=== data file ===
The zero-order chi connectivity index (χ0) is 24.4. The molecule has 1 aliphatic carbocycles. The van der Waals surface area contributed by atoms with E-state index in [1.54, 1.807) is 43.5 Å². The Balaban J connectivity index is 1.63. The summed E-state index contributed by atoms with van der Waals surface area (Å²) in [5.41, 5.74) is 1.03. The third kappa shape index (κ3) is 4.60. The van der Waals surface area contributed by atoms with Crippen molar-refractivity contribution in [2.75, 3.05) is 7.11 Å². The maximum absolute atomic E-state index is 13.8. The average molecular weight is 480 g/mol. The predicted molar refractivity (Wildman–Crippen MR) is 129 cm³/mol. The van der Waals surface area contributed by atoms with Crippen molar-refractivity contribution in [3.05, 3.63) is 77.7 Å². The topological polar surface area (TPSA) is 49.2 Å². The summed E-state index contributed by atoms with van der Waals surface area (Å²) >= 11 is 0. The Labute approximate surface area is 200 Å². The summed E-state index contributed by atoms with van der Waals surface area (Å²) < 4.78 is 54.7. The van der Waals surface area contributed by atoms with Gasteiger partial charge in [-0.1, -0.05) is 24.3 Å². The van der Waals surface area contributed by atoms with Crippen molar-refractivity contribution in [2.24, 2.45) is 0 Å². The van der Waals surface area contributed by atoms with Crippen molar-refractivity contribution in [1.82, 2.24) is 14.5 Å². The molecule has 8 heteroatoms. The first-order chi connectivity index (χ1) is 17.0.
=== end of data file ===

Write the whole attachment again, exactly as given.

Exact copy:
The zero-order chi connectivity index (χ0) is 24.4. The molecule has 1 aliphatic carbocycles. The van der Waals surface area contributed by atoms with E-state index in [1.54, 1.807) is 43.5 Å². The Balaban J connectivity index is 1.63. The summed E-state index contributed by atoms with van der Waals surface area (Å²) in [5.41, 5.74) is 1.03. The third kappa shape index (κ3) is 4.60. The van der Waals surface area contributed by atoms with Crippen molar-refractivity contribution in [2.75, 3.05) is 7.11 Å². The maximum absolute atomic E-state index is 13.8. The average molecular weight is 480 g/mol. The predicted molar refractivity (Wildman–Crippen MR) is 129 cm³/mol. The van der Waals surface area contributed by atoms with Crippen molar-refractivity contribution in [3.05, 3.63) is 77.7 Å². The topological polar surface area (TPSA) is 49.2 Å². The summed E-state index contributed by atoms with van der Waals surface area (Å²) >= 11 is 0. The Labute approximate surface area is 200 Å². The summed E-state index contributed by atoms with van der Waals surface area (Å²) < 4.78 is 54.7. The van der Waals surface area contributed by atoms with Gasteiger partial charge in [-0.1, -0.05) is 24.3 Å². The van der Waals surface area contributed by atoms with Crippen molar-refractivity contribution in [2.24, 2.45) is 0 Å². The van der Waals surface area contributed by atoms with Crippen molar-refractivity contribution in [1.82, 2.24) is 14.5 Å². The molecule has 8 heteroatoms. The first-order chi connectivity index (χ1) is 17.0.